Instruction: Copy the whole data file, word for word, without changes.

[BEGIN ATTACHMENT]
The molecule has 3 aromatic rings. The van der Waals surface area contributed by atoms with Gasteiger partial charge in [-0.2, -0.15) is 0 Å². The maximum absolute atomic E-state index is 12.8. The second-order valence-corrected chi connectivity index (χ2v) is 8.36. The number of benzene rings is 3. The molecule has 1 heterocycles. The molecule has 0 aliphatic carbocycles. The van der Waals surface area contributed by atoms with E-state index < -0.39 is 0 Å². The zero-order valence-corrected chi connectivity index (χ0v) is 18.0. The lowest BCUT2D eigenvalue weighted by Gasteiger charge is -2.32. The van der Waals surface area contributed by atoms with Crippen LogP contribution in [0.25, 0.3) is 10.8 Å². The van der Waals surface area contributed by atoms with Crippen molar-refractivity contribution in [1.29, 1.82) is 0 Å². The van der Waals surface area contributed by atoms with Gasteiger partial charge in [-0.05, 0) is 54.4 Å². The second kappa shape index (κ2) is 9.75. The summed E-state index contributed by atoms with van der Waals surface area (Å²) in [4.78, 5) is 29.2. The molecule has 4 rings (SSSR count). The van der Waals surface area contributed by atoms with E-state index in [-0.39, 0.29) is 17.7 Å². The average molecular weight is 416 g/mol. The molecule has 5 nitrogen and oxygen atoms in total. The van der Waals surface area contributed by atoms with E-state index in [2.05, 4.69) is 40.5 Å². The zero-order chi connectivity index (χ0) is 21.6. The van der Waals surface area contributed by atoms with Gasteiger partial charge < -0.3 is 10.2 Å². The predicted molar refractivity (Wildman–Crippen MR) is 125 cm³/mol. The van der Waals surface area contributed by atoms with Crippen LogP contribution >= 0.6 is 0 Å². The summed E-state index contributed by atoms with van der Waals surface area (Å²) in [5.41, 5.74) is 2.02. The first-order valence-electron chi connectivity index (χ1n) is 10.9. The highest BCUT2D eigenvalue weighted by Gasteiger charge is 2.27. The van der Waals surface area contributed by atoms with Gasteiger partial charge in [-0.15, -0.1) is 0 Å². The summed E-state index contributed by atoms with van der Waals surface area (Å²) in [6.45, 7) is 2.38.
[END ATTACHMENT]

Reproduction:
The molecule has 3 aromatic rings. The van der Waals surface area contributed by atoms with Gasteiger partial charge in [-0.2, -0.15) is 0 Å². The maximum absolute atomic E-state index is 12.8. The second-order valence-corrected chi connectivity index (χ2v) is 8.36. The number of benzene rings is 3. The molecule has 1 heterocycles. The molecule has 0 aliphatic carbocycles. The van der Waals surface area contributed by atoms with E-state index < -0.39 is 0 Å². The zero-order valence-corrected chi connectivity index (χ0v) is 18.0. The lowest BCUT2D eigenvalue weighted by Gasteiger charge is -2.32. The van der Waals surface area contributed by atoms with Crippen LogP contribution in [0.25, 0.3) is 10.8 Å². The van der Waals surface area contributed by atoms with Crippen molar-refractivity contribution in [1.29, 1.82) is 0 Å². The van der Waals surface area contributed by atoms with Gasteiger partial charge in [-0.05, 0) is 54.4 Å². The second kappa shape index (κ2) is 9.75. The summed E-state index contributed by atoms with van der Waals surface area (Å²) in [4.78, 5) is 29.2. The molecule has 4 rings (SSSR count). The van der Waals surface area contributed by atoms with E-state index in [-0.39, 0.29) is 17.7 Å². The average molecular weight is 416 g/mol. The molecule has 5 nitrogen and oxygen atoms in total. The van der Waals surface area contributed by atoms with E-state index in [2.05, 4.69) is 40.5 Å². The zero-order chi connectivity index (χ0) is 21.6. The van der Waals surface area contributed by atoms with Gasteiger partial charge < -0.3 is 10.2 Å². The predicted molar refractivity (Wildman–Crippen MR) is 125 cm³/mol. The van der Waals surface area contributed by atoms with Crippen LogP contribution >= 0.6 is 0 Å². The summed E-state index contributed by atoms with van der Waals surface area (Å²) in [5.41, 5.74) is 2.02. The first-order valence-electron chi connectivity index (χ1n) is 10.9. The highest BCUT2D eigenvalue weighted by Gasteiger charge is 2.27. The van der Waals surface area contributed by atoms with Gasteiger partial charge in [-0.15, -0.1) is 0 Å². The summed E-state index contributed by atoms with van der Waals surface area (Å²) in [6.45, 7) is 2.38.